Facts About Lawrencium

Lawrencium (Image credit: Andrei Marincas | Shutterstock)

Atomic Number: 103 Atomic Symbol: Lr Atomic Weight: 262 Melting Point: 2,961 F (1,627 C) Boiling Point: Unknown

Word Origin: Lawrencium is named for Ernest O. Lawrence, inventor of the cyclotron, which was instrumental in the discovery of many elements.

Discovery: Lawrencium was discovered at the University of California, Berkeley, by Albert Ghiorso, Torbjørn Sikkeland, Almon E. Larsh and Robert M. Latimer in 1961.

Properties of lawrencium

Despite its placement late in the actinide series, lawrencium behaves more like the tripositive elements that come earlier in the actinide series, and less like dipositive nobelium, its neighboring element. [See Periodic Table of the Elements]

Sources of lawrencium

Lawrencium is artificially produced, and has only been made in small quantities.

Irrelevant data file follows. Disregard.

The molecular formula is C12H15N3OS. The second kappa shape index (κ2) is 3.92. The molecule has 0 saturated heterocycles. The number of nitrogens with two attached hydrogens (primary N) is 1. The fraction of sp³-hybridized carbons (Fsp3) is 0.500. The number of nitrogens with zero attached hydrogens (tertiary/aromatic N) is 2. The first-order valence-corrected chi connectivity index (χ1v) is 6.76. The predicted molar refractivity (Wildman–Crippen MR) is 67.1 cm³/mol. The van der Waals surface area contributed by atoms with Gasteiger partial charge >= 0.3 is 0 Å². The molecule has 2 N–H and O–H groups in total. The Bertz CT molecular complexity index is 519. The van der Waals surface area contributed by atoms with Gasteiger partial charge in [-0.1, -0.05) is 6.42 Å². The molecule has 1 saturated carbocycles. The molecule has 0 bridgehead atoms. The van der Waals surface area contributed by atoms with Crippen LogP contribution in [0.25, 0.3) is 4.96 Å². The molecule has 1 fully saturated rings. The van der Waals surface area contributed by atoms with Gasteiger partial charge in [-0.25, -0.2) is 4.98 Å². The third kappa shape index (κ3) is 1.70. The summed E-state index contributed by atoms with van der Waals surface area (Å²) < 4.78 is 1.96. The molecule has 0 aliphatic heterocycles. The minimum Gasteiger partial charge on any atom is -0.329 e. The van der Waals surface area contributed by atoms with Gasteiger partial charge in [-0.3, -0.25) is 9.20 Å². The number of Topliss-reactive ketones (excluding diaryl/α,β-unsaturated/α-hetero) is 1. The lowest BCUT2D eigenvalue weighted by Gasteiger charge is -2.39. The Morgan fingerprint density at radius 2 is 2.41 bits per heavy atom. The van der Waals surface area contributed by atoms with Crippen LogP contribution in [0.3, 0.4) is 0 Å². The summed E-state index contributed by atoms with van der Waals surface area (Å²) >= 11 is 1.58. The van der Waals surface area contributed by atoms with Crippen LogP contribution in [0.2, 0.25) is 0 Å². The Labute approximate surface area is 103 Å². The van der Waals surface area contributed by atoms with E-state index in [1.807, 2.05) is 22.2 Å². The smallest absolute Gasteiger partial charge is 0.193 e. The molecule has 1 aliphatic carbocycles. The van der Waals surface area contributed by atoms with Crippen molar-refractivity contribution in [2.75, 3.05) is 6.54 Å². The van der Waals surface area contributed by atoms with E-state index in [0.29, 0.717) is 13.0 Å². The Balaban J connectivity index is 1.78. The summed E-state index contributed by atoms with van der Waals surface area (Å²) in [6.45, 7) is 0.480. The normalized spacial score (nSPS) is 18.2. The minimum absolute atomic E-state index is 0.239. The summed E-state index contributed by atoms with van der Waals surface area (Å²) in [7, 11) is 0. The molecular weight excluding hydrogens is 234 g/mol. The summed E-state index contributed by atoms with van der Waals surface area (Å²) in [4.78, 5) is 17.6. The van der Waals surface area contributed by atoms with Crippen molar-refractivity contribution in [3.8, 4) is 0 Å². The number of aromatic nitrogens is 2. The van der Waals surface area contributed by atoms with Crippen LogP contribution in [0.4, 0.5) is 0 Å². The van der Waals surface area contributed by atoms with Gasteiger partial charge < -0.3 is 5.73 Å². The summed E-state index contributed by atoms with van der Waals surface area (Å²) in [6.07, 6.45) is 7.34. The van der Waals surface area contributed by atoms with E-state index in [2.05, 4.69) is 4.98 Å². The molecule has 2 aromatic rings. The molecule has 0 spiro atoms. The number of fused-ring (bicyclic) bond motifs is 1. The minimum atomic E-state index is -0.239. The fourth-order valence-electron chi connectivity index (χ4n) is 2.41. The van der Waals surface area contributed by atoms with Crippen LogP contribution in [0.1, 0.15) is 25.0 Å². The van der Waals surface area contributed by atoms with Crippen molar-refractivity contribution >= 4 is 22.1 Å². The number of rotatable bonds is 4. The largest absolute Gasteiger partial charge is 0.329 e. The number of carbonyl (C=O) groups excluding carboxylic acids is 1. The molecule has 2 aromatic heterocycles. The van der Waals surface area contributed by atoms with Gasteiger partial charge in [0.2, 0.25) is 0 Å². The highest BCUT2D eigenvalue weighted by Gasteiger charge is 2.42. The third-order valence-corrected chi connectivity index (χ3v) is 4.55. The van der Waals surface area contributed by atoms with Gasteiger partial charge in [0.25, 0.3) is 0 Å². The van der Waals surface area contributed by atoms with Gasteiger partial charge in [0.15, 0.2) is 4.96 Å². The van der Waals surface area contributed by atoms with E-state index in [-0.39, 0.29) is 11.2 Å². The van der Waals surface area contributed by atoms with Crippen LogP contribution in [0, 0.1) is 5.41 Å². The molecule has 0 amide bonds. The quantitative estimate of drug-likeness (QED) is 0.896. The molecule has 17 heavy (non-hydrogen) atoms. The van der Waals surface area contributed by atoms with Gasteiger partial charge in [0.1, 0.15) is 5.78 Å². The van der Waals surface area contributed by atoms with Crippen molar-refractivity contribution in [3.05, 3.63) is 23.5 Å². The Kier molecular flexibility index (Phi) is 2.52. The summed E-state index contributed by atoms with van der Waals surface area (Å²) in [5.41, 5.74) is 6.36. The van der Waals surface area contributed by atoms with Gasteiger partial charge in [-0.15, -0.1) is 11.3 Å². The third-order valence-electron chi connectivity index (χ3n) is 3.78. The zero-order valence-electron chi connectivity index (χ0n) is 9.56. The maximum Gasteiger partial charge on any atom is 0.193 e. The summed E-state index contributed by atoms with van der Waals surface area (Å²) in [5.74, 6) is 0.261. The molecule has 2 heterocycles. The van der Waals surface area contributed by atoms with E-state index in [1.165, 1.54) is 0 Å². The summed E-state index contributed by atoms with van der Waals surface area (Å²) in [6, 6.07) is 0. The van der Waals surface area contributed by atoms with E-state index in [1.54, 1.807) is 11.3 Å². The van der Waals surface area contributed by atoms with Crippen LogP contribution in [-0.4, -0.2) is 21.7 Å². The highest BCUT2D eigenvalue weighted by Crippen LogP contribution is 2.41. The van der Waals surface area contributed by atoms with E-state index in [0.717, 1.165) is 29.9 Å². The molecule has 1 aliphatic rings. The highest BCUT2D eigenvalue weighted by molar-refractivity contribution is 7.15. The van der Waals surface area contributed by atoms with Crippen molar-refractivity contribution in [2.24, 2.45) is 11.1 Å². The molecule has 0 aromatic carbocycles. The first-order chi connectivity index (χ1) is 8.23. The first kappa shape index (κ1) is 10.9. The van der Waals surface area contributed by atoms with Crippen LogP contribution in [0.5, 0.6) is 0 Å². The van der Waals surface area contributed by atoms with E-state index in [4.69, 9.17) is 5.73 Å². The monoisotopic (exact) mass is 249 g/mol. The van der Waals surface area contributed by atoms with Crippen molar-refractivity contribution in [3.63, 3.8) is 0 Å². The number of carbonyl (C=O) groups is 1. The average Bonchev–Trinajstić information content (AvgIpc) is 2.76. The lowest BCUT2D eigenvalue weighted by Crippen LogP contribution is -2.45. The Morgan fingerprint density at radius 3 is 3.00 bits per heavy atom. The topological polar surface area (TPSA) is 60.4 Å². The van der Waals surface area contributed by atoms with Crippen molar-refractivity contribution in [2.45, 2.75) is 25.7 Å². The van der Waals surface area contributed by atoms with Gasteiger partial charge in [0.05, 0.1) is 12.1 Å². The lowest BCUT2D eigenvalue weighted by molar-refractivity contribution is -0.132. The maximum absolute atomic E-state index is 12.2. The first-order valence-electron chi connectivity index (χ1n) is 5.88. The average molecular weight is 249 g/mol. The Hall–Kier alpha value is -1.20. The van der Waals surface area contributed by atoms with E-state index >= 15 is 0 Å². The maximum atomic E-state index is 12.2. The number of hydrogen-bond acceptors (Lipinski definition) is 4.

It can be produced by bombarding californium placed in a linear accelerator with boron ions. This method has been used in multiple experiments and several different isotopes of lawrencium have been produced this way.

Lawrencium has 10 recognized isotopes. Its most stable is 262Lr, with a half-life of about four hours.

Uses of lawrencium

Because lawrencium has only been produced in small quantities, its only use is for scientific research.

(Sources: Los Alamos National Laboratory, Jefferson Lab)

Live Science Staff
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